Hiring People Under Community Supervision-An Employer’s Perspective-Andre Marr

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[Audio Begins]

Len Sipes:  From our nation’s capital, this is D.C. Public Safety.  I’m your host, Leonard Sipes.  We continue our conversations about employing people under supervision.  We have, before our microphones today, Andre Marr.  Andre is the CEO and President of A&E Heating and Air Conditioning here in the nation’s capital.  He is also involved in something pretty serious.  Andre at one time was caught up in the criminal justice system.  He wants to give back.  He started Product of the Product, which is www.productoftheproduct.org, to train individuals caught up in the criminal justice system. Before getting on to the interview, our usual commercial: thanks everybody, thanks to everybody for listening and all the comments, the letters, the emails, and sometimes phone calls.  If you need to get in touch with me directly, you can do so via email: Leonard.sipes@csosa.gov or follow us by twitter, that’s twitter.com/lensipes, and again, before our microphones, Andre Marr, the president and CEO of A&E Heating and Air Conditioning in Washington D.C. to talk about hiring people under supervision.  Andre, how are you doing?

Andre Marr:  I’m doing great, thank you.

Len Sipes:  Now you’ve had this company for about 14 years.  At one time, you were caught up in the criminal justice system.

Andre Marr:  Absolutely.  At one time, I was part of the criminal justice system, and was, last time I was incarcerated was 1984, I’m glad to say.

Len Sipes:  And you crossed the bridge, as I like to put it.  You went from being a tax burden to a taxpayer, and now you’re hiring people, and you’re hiring not just people under supervision, you’re hiring all sorts of people, but you’re here today to talk about what it takes to hire people, what employers are looking for in terms of hiring somebody who is under supervision, what goes through their mind, but what caused you to make the break, to go from a tax burden to taxpayer, but to business owner?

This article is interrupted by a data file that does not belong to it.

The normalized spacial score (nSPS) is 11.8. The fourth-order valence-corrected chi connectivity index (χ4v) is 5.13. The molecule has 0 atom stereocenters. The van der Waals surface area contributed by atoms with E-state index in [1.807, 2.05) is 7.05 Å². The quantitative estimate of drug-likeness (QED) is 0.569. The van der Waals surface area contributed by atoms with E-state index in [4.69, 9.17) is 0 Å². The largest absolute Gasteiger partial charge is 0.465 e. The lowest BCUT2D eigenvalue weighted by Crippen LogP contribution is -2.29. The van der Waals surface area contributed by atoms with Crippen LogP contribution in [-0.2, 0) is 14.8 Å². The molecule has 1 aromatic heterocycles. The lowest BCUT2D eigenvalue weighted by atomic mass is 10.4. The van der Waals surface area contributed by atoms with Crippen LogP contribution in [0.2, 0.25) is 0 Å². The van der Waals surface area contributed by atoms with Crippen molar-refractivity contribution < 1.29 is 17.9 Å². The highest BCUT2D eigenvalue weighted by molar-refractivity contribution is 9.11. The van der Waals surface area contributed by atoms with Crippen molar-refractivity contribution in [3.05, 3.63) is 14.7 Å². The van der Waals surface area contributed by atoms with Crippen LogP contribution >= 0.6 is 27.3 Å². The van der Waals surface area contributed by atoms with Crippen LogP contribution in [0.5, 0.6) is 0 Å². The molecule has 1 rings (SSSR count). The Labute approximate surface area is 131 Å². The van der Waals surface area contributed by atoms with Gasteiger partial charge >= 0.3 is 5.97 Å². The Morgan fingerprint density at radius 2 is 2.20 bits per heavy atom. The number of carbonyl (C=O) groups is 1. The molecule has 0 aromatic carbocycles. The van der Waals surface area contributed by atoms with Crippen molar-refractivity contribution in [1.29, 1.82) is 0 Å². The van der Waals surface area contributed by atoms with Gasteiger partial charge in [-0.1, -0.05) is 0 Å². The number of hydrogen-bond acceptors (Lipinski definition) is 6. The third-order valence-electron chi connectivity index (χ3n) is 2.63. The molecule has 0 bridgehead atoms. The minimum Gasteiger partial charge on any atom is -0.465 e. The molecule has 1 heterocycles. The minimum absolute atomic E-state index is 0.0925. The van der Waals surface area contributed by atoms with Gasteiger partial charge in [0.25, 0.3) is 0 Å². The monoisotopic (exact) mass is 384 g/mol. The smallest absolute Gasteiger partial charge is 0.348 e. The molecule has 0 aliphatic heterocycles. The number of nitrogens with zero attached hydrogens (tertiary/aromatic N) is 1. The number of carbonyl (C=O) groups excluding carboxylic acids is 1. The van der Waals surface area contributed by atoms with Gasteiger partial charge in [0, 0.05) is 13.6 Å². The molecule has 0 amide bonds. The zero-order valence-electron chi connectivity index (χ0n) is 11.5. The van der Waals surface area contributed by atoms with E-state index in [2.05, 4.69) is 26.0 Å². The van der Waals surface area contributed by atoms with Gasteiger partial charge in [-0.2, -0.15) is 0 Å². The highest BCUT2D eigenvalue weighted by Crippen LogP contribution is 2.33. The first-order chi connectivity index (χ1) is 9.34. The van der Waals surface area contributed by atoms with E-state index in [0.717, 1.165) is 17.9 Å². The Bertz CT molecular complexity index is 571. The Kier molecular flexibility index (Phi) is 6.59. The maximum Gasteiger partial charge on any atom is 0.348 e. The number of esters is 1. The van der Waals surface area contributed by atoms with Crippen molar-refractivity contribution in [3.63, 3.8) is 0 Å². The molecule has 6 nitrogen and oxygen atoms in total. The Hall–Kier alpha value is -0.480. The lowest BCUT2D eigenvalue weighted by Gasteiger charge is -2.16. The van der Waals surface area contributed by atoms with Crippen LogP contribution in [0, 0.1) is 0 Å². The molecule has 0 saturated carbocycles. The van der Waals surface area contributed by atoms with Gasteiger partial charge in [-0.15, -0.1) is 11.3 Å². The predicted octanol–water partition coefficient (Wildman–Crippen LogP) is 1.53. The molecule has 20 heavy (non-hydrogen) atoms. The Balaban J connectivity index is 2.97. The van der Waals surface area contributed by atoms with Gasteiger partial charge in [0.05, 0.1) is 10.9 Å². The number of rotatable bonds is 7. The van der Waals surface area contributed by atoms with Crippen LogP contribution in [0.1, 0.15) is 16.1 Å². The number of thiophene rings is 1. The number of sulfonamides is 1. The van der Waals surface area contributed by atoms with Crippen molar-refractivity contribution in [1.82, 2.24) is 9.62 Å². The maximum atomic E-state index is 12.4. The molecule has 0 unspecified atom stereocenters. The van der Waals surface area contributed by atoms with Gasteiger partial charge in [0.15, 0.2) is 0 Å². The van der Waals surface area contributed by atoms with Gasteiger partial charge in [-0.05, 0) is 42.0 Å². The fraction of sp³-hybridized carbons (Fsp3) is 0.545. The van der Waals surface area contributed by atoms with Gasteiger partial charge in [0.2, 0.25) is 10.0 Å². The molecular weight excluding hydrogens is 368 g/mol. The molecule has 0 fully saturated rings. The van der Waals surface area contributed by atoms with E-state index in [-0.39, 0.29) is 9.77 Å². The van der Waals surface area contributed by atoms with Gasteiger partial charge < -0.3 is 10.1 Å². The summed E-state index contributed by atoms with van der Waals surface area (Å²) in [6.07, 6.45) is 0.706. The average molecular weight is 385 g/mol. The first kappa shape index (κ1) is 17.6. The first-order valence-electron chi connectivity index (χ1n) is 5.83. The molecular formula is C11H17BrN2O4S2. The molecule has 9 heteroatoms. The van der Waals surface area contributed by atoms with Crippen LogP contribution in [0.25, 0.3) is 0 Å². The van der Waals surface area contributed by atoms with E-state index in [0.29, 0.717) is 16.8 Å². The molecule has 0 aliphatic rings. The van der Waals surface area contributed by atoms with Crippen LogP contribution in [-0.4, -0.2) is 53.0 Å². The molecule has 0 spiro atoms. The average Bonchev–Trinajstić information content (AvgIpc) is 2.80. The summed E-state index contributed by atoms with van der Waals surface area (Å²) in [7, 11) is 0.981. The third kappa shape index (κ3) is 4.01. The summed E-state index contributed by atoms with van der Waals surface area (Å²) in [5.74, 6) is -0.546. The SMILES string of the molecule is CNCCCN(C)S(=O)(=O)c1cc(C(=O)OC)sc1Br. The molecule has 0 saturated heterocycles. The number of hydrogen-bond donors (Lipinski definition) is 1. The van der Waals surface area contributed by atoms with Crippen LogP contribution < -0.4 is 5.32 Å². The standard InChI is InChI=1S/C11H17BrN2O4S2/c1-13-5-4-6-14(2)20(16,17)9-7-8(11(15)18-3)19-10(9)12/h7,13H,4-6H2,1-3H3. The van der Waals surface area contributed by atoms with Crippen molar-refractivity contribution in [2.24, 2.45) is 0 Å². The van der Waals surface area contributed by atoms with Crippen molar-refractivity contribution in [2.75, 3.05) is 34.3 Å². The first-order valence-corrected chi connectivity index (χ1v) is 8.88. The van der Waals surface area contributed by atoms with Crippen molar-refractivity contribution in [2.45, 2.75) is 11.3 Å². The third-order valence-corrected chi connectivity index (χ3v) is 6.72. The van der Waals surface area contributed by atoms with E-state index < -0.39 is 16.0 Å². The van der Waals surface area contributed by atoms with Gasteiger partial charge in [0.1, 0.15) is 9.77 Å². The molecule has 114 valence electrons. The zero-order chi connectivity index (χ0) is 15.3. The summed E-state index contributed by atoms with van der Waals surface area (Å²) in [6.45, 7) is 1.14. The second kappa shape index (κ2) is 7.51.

Andre Marr:  Well, just the old adage, sick and tired of being sick and tired, was tired of doing the same thing, getting the same results.

Len Sipes:  Yep, and I’ve heard that, in 40 years in the criminal justice system, I’ve heard that about 10,000 times.  I’m sick and tired of being sick and tired.  Somehow, some way, this is my refrain, or my response to that, somehow, some way, we’ve got to be able to reach the 25 years old, the 20 year old, and whoever figures that out is going to win the Nobel Prize.  You know what I mean?  Instead of reaching that guy when he’s 40 when he’s sick and tired of being sick and tired, reach them when they’re young when they’re still full of pee and vinegar.

Andre Marr:  Well, actually, it’s not all that difficult.  What we decided to do was become a product of what we were trying to create.  An example is the best, the best teacher.  Don’t ask me to do something you’re not doing yourself.

Len Sipes:  Amen.  Amen.  Example is the best teacher.  All right, now you hire people being supervised by Court Services and Offender Supervision Agency, my agency, and you also are involved in the training program, product of the product.org, but that’s been three years.  You’ve been doing heating and air conditioning for 14 years.  What do you look for when you’re hiring somebody?  So one of, a person comes out of the prison system, and he’s in Washington D.C., and he comes to you, and so he did five years for assault or armed robbery, and he comes to you, and he’s looking for a job.  What’s going through your mind?

Andre Marr:  Well, what’s going through my mind is, are you able to maintain clean urines?  Do you have a drug problem?  Punctuality and attendance.  Those three major factors, and the biggest barriers that I find in employment in any sector, not just the ex-offender, people coming out of the criminal justice system, but people in general all suffer from these three major infractions.

Len Sipes:  Andre, do people have to be trained to come to you and find employment?  I mean, do they have to know heating and air conditioning, or with the right attitude and the right motivation, you will train them?

Andre Marr:  Well, attitude is very important.  Preferably, we would like for them to be trained.  A&E is no different from any other heating and air conditioning company.  If you come to us green, in other words, with little or no experience, then our investment in you wouldn’t be reaped for 2-3 years.

Len Sipes:  Sure.  So there has to, so in your mind, you’re looking for a little bit of training.

Andre Marr:  I’m looking for a little bit of training, but I’m looking for a lot of good attitude.  Yes.

Len Sipes:  You know, I was told a long time ago by a construction company here in town is, and they put it real bluntly, and some people are turned off by that level of bluntness, but they’re, when they were talking to a group of people they were thinking about hiring, they said shut up, show up, no baby mama drama.  I expect 8 hours for 8 hours pay, and if I need you to work overtime, if I need you to put in 12 hours that day, that’s what you do.  That’s what I’m looking for, and if you do that, I can give you a good career.  What’s your response to that?